Tics (vocal and motor) and Tourette syndrome are neurobiologic disorders that commonly present in childhood. Although the mainstay of treatment has been the use of psychotropic medications, evidence and clinical experience support the use of self-regulation strategies including biofeedback as effective adjuncts or, in some cases, first-line treatments.
These self-regulation strategies can be used successfully in conjunction with pharmacologic intervention and our therapists often collaborate with neurologists and physicians during the therapeutic process.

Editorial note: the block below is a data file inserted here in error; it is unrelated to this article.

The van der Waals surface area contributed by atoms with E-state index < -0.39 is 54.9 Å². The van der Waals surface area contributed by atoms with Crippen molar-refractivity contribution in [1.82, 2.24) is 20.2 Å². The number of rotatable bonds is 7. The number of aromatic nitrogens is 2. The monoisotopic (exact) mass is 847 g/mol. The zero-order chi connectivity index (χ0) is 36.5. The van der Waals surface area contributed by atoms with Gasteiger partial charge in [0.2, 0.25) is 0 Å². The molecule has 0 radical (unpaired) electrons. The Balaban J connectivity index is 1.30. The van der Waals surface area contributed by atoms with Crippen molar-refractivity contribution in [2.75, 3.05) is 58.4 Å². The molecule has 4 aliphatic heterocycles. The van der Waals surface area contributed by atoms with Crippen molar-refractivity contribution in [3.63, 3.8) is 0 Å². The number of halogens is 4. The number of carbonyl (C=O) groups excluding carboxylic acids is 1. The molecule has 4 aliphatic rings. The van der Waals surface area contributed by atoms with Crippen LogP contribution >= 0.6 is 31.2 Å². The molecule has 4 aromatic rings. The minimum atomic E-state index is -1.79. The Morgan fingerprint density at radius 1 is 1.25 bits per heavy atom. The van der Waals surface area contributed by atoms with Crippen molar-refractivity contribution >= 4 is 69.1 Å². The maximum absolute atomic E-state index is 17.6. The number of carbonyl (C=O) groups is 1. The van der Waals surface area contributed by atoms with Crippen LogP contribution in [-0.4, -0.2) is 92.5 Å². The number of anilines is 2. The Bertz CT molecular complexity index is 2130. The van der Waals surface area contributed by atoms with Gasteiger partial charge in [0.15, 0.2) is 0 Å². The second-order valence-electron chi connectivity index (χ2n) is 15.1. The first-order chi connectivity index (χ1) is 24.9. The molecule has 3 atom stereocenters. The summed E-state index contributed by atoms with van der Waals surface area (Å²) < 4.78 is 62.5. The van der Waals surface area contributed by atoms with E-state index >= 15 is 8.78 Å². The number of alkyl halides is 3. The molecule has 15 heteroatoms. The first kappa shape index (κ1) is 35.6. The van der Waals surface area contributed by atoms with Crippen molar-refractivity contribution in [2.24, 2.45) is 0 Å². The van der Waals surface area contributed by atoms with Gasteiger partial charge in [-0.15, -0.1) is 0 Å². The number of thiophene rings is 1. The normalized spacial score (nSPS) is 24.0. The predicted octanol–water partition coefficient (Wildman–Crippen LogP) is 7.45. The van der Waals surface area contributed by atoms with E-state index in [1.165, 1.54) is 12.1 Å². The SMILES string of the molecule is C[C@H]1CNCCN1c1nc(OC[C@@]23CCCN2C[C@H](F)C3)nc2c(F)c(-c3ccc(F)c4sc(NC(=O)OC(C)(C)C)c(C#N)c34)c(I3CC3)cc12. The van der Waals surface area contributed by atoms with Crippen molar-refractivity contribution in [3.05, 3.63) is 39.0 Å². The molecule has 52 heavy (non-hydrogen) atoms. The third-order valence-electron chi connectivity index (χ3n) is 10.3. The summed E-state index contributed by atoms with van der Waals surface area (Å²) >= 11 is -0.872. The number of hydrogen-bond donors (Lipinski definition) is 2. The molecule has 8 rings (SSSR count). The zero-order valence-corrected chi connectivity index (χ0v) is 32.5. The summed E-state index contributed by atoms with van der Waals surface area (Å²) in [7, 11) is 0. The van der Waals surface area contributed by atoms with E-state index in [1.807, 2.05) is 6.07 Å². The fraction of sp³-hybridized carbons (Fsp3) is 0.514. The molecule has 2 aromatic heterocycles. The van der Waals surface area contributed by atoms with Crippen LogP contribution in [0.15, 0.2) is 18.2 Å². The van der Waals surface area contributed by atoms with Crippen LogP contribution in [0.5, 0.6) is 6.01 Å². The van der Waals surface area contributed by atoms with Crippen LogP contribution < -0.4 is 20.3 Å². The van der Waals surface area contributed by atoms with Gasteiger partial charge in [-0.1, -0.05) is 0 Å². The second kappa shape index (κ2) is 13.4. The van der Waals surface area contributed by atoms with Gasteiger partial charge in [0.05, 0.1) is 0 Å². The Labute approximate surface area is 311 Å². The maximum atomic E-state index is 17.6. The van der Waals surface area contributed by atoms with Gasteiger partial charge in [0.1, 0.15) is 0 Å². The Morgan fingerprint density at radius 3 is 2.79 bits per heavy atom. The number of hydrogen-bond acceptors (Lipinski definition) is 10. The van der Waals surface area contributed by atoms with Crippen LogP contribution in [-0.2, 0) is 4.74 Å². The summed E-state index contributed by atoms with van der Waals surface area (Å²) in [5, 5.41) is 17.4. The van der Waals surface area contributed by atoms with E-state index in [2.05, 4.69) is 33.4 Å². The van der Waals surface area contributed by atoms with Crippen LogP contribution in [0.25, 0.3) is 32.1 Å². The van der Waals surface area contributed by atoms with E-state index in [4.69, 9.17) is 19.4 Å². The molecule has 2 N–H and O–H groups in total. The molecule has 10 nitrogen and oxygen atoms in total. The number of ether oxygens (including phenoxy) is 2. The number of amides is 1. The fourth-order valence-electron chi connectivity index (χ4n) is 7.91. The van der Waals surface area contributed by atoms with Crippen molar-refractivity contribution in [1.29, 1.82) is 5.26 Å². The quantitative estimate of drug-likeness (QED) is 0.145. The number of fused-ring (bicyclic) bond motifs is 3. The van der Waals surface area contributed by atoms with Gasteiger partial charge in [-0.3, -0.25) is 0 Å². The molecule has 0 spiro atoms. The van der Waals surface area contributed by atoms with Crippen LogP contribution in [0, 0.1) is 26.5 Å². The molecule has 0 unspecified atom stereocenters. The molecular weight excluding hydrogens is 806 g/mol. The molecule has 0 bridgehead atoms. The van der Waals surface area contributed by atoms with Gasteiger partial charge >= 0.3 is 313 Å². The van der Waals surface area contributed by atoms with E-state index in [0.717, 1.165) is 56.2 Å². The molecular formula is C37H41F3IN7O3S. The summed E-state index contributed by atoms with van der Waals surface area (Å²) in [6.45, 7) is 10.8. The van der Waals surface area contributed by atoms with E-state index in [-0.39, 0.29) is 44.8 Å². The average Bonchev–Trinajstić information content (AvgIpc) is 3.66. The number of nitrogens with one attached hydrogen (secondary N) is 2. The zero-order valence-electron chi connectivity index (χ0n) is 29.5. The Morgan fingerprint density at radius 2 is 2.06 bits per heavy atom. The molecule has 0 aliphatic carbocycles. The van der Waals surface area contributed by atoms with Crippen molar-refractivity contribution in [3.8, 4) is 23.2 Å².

Tic disorders can have a significant impact on a child’s functioning at home, school, and with peer relationships. One aspect is that can be very difficult for a child is that “my body is doing something that I don’t want it to do.” The need for self-control and self-management represents a strong developmental drive for all children. Techniques such as biofeedback and counseling methods can assist children by harnessing this innate developmental drive for mastery and autonomy and applying it for therapeutic benefit in the control of their symptoms. Counseling, play/ activity therapy and biofeedback also utilizes a child’s strong imagination and curiosity to facilitate tic regulation. By using biofeedback children engage more actively in their own treatment process.